Contracts of the kind were required to be in writing, and to be restricted to the collection of particular lots at named localities, except in special cases, where it might extend to the general collection and delivery of all abandoned property in limited districts, not greater than one parish or county. Supervising special agents could recommend an allowance greater than twenty-five per cent of the proceeds, but no greater allowance could be made until it was approved by the Secretary of the Treasury.

Art. 13 of the same regulations provided, 'nor shall any liability be incurred or assumed, or contract be made, on the part of the United States, by such agents, except as authorized by these regulations.' New regulations were issued on the 29th of July, 1864, by which those previously promulgated were superseded; and it was the regulations last named which were in force at the time the contract in this case was executed.

Such contracts for the collection and delivery of abandoned or captured property might still be made by the supervising special agents, when the property was liable to be lost or destroyed in consequence of its location being unknown to the special agents, or from other causes. Parties under such circumstances might propose, for compensation, to collect and deliver it into the hands of such agents, at points designated by them; and the supervising special agents might contract in behalf of the United States for the collection and delivery to them of such property in their respective agencies, on the best possible terms, not exceeding twenty-five per cent of the proceeds of the property, the condition being, as in the prior regulations, that the percentage allowed must be in full compensation for all expenses, of whatever character, incurred in collecting, preparing, and delivering such property at the points designated.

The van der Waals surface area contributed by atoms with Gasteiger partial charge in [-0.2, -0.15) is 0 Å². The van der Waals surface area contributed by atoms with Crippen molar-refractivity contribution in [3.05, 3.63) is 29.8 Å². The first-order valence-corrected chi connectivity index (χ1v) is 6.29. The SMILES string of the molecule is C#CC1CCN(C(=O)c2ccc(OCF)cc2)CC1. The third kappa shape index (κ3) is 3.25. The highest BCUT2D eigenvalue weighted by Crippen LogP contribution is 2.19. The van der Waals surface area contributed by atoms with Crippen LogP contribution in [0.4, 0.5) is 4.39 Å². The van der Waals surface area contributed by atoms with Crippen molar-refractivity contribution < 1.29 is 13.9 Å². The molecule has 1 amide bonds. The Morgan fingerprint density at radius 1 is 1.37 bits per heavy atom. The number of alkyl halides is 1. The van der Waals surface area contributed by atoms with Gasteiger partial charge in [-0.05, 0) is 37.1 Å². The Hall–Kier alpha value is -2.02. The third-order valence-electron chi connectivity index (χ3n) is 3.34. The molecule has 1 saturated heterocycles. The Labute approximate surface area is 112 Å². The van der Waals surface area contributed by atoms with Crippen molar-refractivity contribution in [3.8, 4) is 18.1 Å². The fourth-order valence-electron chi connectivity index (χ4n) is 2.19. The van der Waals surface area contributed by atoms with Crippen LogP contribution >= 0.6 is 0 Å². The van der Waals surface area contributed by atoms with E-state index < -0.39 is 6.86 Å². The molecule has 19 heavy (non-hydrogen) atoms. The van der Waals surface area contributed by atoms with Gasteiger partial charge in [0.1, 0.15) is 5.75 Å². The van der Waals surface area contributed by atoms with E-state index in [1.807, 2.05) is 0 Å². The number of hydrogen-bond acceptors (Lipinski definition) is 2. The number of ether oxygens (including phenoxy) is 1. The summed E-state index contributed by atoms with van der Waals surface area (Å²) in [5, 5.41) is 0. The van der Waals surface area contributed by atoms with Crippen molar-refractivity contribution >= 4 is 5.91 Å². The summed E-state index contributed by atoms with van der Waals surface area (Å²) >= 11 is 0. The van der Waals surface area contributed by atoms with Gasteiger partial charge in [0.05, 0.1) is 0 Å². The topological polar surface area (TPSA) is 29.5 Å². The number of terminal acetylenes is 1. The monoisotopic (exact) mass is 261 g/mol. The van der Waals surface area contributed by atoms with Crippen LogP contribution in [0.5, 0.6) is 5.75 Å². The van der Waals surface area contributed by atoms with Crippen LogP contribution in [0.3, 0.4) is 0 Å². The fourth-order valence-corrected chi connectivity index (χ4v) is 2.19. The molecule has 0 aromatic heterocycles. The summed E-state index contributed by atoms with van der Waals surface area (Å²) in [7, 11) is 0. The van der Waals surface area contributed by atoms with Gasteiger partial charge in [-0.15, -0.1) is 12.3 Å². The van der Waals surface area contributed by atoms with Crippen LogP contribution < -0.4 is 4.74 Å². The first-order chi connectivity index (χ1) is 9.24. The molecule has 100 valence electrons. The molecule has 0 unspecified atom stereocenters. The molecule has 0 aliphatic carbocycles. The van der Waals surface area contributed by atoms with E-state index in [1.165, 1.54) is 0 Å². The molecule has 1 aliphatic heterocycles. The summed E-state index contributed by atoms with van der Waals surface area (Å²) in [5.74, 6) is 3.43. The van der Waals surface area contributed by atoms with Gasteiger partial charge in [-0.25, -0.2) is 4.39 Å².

Three other conditions are also annexed to the exercise of the power therein granted, as follows: 1. That the party proposing, prior to any such contract being made, must submit, in writing, a statement of the kind and amount of property proposed to be collected, the locality whence to be obtained, and all the facts and circumstances connected with it, particularly as to its ownership. 2. That any contract made in pursuance of the regulation must be in writing, and must be restricted to the collection and delivery of particular lots at named localities, except in special cases, where the contract may extend to the general...